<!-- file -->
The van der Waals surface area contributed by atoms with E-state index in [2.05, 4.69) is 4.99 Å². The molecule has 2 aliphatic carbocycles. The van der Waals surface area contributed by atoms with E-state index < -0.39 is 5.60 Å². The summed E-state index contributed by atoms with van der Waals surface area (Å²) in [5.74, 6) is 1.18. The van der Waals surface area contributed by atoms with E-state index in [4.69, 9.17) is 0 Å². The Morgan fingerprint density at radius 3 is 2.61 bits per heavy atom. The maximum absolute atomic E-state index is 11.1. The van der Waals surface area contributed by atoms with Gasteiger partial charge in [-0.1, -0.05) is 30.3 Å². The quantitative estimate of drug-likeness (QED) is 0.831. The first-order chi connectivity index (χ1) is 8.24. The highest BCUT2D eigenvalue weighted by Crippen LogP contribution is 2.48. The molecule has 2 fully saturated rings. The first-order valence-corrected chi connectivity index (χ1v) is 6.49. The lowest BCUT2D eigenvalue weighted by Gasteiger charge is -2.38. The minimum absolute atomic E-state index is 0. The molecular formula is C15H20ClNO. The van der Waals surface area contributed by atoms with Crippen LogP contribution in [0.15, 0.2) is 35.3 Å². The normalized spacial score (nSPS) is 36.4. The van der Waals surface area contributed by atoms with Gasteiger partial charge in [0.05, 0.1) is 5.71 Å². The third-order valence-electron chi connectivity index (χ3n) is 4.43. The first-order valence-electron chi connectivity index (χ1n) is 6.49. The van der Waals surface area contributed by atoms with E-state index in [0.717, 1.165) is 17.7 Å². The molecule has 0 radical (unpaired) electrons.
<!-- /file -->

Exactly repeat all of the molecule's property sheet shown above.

The van der Waals surface area contributed by atoms with E-state index in [2.05, 4.69) is 4.99 Å². The molecule has 2 aliphatic carbocycles. The van der Waals surface area contributed by atoms with E-state index < -0.39 is 5.60 Å². The summed E-state index contributed by atoms with van der Waals surface area (Å²) in [5.74, 6) is 1.18. The van der Waals surface area contributed by atoms with E-state index in [4.69, 9.17) is 0 Å². The Morgan fingerprint density at radius 3 is 2.61 bits per heavy atom. The maximum absolute atomic E-state index is 11.1. The van der Waals surface area contributed by atoms with Gasteiger partial charge in [-0.1, -0.05) is 30.3 Å². The quantitative estimate of drug-likeness (QED) is 0.831. The first-order chi connectivity index (χ1) is 8.24. The highest BCUT2D eigenvalue weighted by Crippen LogP contribution is 2.48. The molecule has 2 fully saturated rings. The first-order valence-corrected chi connectivity index (χ1v) is 6.49. The lowest BCUT2D eigenvalue weighted by Gasteiger charge is -2.38. The minimum absolute atomic E-state index is 0. The molecular formula is C15H20ClNO. The van der Waals surface area contributed by atoms with Crippen LogP contribution in [0.15, 0.2) is 35.3 Å². The normalized spacial score (nSPS) is 36.4. The van der Waals surface area contributed by atoms with Gasteiger partial charge in [0.05, 0.1) is 5.71 Å². The third-order valence-electron chi connectivity index (χ3n) is 4.43. The first-order valence-electron chi connectivity index (χ1n) is 6.49. The van der Waals surface area contributed by atoms with E-state index in [0.717, 1.165) is 17.7 Å². The molecule has 0 radical (unpaired) electrons.